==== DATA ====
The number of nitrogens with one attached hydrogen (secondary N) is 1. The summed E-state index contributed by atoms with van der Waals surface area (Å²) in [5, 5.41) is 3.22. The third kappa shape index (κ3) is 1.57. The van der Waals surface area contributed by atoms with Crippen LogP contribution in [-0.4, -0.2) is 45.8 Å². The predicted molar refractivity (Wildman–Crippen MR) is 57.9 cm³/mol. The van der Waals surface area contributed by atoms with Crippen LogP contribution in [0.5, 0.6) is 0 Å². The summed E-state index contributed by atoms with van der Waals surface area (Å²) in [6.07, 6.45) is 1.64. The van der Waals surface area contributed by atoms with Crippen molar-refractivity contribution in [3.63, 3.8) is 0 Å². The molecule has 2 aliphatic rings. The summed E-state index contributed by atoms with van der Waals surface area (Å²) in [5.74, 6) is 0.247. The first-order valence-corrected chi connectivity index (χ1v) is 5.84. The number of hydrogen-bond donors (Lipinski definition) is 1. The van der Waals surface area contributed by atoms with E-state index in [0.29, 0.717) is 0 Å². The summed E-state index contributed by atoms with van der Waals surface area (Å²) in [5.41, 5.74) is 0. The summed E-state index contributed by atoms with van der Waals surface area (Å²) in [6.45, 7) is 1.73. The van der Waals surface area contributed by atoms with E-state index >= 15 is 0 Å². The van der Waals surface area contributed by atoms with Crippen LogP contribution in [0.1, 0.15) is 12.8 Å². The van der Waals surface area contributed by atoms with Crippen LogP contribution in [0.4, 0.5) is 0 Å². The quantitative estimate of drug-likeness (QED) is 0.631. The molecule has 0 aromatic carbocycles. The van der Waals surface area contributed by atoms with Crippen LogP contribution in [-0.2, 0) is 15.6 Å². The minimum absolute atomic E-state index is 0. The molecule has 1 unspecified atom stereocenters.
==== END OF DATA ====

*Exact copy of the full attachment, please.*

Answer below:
The number of nitrogens with one attached hydrogen (secondary N) is 1. The summed E-state index contributed by atoms with van der Waals surface area (Å²) in [5, 5.41) is 3.22. The third kappa shape index (κ3) is 1.57. The van der Waals surface area contributed by atoms with Crippen LogP contribution in [-0.4, -0.2) is 45.8 Å². The predicted molar refractivity (Wildman–Crippen MR) is 57.9 cm³/mol. The van der Waals surface area contributed by atoms with Crippen LogP contribution in [0.5, 0.6) is 0 Å². The summed E-state index contributed by atoms with van der Waals surface area (Å²) in [6.07, 6.45) is 1.64. The van der Waals surface area contributed by atoms with Crippen molar-refractivity contribution in [3.63, 3.8) is 0 Å². The molecule has 2 aliphatic rings. The summed E-state index contributed by atoms with van der Waals surface area (Å²) in [5.74, 6) is 0.247. The first-order valence-corrected chi connectivity index (χ1v) is 5.84. The number of hydrogen-bond donors (Lipinski definition) is 1. The van der Waals surface area contributed by atoms with E-state index in [0.29, 0.717) is 0 Å². The summed E-state index contributed by atoms with van der Waals surface area (Å²) in [5.41, 5.74) is 0. The summed E-state index contributed by atoms with van der Waals surface area (Å²) in [6.45, 7) is 1.73. The van der Waals surface area contributed by atoms with E-state index >= 15 is 0 Å². The van der Waals surface area contributed by atoms with Crippen LogP contribution in [0.1, 0.15) is 12.8 Å². The van der Waals surface area contributed by atoms with Crippen LogP contribution in [0.4, 0.5) is 0 Å². The quantitative estimate of drug-likeness (QED) is 0.631. The molecule has 0 aromatic carbocycles. The van der Waals surface area contributed by atoms with Crippen LogP contribution in [-0.2, 0) is 15.6 Å². The minimum absolute atomic E-state index is 0. The molecule has 1 unspecified atom stereocenters.